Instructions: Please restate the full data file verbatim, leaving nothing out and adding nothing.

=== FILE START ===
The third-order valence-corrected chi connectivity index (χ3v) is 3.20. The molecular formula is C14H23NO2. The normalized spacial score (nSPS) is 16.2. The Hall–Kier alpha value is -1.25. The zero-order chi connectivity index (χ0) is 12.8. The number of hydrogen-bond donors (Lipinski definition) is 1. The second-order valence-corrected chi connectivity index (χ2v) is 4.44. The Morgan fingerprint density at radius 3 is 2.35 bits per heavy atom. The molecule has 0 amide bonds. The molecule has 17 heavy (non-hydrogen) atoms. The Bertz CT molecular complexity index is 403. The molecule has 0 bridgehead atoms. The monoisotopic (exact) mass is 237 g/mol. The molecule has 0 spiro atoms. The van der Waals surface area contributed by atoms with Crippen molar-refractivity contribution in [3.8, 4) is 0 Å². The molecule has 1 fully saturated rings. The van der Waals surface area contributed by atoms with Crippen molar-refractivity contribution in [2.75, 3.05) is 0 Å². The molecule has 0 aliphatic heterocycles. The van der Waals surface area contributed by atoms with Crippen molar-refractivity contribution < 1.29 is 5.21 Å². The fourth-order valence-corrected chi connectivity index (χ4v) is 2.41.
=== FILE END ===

The third-order valence-corrected chi connectivity index (χ3v) is 3.20. The molecular formula is C14H23NO2. The normalized spacial score (nSPS) is 16.2. The Hall–Kier alpha value is -1.25. The zero-order chi connectivity index (χ0) is 12.8. The number of hydrogen-bond donors (Lipinski definition) is 1. The second-order valence-corrected chi connectivity index (χ2v) is 4.44. The Morgan fingerprint density at radius 3 is 2.35 bits per heavy atom. The molecule has 0 amide bonds. The molecule has 17 heavy (non-hydrogen) atoms. The Bertz CT molecular complexity index is 403. The molecule has 0 bridgehead atoms. The monoisotopic (exact) mass is 237 g/mol. The molecule has 0 spiro atoms. The van der Waals surface area contributed by atoms with Crippen molar-refractivity contribution in [3.8, 4) is 0 Å². The molecule has 1 fully saturated rings. The van der Waals surface area contributed by atoms with Crippen molar-refractivity contribution in [2.75, 3.05) is 0 Å². The molecule has 0 aliphatic heterocycles. The van der Waals surface area contributed by atoms with Crippen molar-refractivity contribution < 1.29 is 5.21 Å². The fourth-order valence-corrected chi connectivity index (χ4v) is 2.41.